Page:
Left Coast Voices

"I would hurl words into the darkness and wait for an echo. If an echo sounded, no matter how faintly, I would send other words to tell, to march, to fight." Richard Wright, American Hunger

Archive for the tag “A-list authors”

The Changing Significance of Book Reviews

With three epic fantasy novels coming out over a period of 18 months (they were written over the previous three years before you ask), I have become very interested in the issue of reviews and wrote about it a couple of months ago.

I have come to believe that reviews left on a book’s Amazon page are crucial for sales. While you do see the cover on line, it is less visual than in your hand. There is no salesperson vaunting how great the book is, no positioning next to A-list authors, and no cardboard display in the window. On the other hand, when a potential reader looks at your book page on Amazon, there are virtually no distractions: not hundreds of other books surrounding it, or bumping into someone you might know etc.

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So what so you have to look at to help you buy a book? The reviews. 

In response to last week’s post of the acquisition of Goodreads by Amazon.com, a friend suggested that I should be excited that Goodreads members would be putting their reviews up on Amazon, because they are true bookworms and leave considerably more thoughtful reviews.

A person recently gave me a 5-star review for At The Walls Of Galbrieth and I tweeted to see if I could find them to thank them. I was curious because it was short and not well constructed. I discovered (via the father) that it was a young teenager who had read the book and felt moved to write what was, in his mind, a strong recommendation. I was thrilled because so far I am only hearing from adults who have read my novels, despite seeing the Young Adult as my target audience. 

Vancouver-based publishing consultant, Thad McIlroy, summed it up in a Forbes article. When it comes to: “what do I read next, Amazon has become almost the only show in town:

“Despite that Amazon said it would keep Goodreads independent (like IMDB, Zappos and several other Amazon acquisitions), most in the industry will look at it as just Amazon now. Providing that service is a chief concern for booksellers who want to make it as easy as possible for readers to discover their next book purchase. Now, Amazon is the undisputed No. 1 when it comes to book recommendations. Ebook retail sites, like start-up Bookish, have long claimed that readers need a better way than Amazon for finding new books. Those claims now have little teeth; Amazon pretty much has it all right now when it comes to recommendation.”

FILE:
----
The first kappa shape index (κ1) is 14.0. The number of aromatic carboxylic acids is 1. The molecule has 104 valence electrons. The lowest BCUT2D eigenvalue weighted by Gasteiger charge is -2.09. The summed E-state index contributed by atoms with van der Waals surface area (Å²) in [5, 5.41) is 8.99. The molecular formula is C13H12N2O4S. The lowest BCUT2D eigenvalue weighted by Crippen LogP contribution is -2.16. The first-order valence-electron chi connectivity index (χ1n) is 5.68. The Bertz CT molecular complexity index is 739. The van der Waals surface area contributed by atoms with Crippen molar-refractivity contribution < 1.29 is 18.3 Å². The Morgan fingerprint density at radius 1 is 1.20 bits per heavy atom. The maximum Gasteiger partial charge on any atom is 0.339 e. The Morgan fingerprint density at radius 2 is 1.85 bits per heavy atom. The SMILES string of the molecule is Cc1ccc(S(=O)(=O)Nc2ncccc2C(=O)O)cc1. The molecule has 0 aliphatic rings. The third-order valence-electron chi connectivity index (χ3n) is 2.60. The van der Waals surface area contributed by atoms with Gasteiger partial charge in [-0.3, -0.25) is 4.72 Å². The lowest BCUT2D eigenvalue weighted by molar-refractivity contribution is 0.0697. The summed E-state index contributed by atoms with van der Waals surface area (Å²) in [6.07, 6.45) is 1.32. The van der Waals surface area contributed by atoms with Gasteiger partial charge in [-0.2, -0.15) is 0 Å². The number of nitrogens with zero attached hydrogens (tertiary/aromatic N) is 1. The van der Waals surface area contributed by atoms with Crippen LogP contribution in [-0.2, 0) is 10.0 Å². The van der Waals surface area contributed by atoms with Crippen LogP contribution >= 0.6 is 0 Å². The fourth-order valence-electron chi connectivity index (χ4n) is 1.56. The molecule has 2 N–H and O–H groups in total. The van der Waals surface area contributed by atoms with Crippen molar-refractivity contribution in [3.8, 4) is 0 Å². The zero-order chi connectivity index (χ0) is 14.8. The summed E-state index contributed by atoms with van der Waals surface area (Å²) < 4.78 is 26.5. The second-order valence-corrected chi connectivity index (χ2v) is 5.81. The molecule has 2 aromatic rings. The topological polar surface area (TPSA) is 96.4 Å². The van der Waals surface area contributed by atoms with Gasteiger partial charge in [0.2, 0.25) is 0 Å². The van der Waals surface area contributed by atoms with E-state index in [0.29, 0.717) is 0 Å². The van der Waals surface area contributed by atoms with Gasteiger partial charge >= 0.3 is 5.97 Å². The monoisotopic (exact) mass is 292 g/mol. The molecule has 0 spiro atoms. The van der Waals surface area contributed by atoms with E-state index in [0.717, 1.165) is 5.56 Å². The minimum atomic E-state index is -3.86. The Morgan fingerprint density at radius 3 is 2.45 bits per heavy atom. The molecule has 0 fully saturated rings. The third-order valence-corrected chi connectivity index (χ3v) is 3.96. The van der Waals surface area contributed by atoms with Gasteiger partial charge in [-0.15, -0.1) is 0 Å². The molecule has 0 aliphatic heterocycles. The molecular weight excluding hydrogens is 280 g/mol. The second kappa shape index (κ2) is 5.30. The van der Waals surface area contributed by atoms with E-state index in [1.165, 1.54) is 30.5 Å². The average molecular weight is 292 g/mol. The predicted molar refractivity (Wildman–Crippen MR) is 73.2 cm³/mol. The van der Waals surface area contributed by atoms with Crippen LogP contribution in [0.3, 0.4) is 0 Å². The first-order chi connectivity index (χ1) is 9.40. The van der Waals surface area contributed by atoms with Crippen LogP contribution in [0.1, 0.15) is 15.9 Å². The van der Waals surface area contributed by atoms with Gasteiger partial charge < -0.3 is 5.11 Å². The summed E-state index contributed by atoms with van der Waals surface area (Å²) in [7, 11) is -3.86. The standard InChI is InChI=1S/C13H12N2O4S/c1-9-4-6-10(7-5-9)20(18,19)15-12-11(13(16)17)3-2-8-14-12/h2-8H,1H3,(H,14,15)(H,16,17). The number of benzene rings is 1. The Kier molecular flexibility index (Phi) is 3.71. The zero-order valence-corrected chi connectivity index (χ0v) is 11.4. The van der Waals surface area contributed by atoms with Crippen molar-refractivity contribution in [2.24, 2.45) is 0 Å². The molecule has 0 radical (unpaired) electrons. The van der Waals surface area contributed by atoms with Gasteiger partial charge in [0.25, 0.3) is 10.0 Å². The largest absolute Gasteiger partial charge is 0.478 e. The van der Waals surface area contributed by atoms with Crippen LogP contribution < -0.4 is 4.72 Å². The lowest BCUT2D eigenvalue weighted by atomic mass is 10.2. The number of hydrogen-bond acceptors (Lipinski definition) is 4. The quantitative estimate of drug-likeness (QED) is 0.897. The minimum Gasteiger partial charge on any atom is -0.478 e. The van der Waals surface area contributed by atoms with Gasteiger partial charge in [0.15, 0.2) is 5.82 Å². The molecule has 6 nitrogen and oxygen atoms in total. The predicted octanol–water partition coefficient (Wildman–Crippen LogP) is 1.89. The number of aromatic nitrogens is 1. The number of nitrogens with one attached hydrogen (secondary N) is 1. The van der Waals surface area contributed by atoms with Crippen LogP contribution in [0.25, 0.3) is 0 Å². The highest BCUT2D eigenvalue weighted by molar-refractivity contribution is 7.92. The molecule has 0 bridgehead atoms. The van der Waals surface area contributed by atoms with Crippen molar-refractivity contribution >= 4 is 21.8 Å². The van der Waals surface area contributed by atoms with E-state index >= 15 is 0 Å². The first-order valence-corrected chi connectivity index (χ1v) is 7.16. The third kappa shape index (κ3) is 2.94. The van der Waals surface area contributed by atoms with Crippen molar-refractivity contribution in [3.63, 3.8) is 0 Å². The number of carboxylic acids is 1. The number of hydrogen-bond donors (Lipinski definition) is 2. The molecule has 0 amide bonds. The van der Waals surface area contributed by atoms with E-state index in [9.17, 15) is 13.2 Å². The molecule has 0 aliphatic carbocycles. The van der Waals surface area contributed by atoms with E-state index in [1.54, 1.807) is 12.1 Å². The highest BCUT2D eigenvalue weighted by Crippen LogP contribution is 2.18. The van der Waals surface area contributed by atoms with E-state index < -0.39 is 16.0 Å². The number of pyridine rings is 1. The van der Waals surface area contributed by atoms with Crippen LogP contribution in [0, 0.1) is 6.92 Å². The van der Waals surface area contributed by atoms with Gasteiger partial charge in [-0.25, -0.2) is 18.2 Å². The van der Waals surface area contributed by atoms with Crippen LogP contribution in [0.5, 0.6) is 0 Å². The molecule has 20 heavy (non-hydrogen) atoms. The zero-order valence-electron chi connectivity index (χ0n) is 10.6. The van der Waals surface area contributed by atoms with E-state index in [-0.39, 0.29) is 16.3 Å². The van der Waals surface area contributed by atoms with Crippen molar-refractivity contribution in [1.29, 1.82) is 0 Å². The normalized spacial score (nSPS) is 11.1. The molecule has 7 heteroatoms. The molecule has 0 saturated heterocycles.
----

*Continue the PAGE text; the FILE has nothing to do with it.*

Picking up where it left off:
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What excited me most is that Goodreads will add credibility to a system rocked with controversy of false or paid for reviews. Leslie Kaufman wrote in The New York Times: “Amazon has been wrestling with review fraud in the past year. Because book reviews on Goodreads are identifiable (tied to a social profile), they are harder to manipulate. This may add a new and more credible review source to Amazon’s internal reviews.”

The price for this new credibility (for authors) is a more thorough critique of our books. Goodreads members leave lower average book review scores and deeper in-depth discussion.

While these reviews, undoubtedly more useful to readers, might feel threatening to the author, it reinforces what should be obvious from the start: that the keystone of success is to produce the best possible book in terms of every aspect of our craft. Are you up for the challenge?

Finally, if you have got this far into the post and have read any of my books – fantasy and other – please take a moment to leave a short review on the book you read: an honest critique worthy of Goodreads.  

Wycaan Master 1 Just Front CoverHeroes Low Res Finished Cover 11.18

Have a great weekend.

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Alon Shalev writes social justice-themed novels and YA epic fantasy. He swears there is a connection. His latest books include: Unwanted Heroes and At The Walls Of Galbrieth. Alon tweets at @alonshalevsf and @elfwriter.  

Churning Out Books in the Digital Age

The world of publishing is changing rapidly and I think, for the most part, that is good. The industry was bloated, wasteful, expensive, and an environmental disaster. The move to eBooks, the competition from those who can now publish their own works or create their own boutique publishing company, means that even the best authors need to avoid complacency.

Ready to be pulped. A shame we can’t plant them and replace the trees.

But there are inevitable side effects to this new shift.  One such phenomenon was spotlighted by Julie Bosman, in an article entitled: “Writer’s Cramp: In the E-Reader Era, a Book a Year Is Slacking.” Ms. Bosman gathered any quotes from other sources mentioned in this post.

In the previous model, writing a book a year was considered impressive and many A-list authors struggled to achieve this level of creative input. Now, however, with an audience thirsting for more, and having instant accessibility with eReaders and falling prices, publishers are demanding more from their authors, often in the form of short stories, articles, novellas, and often as not, another full length novel.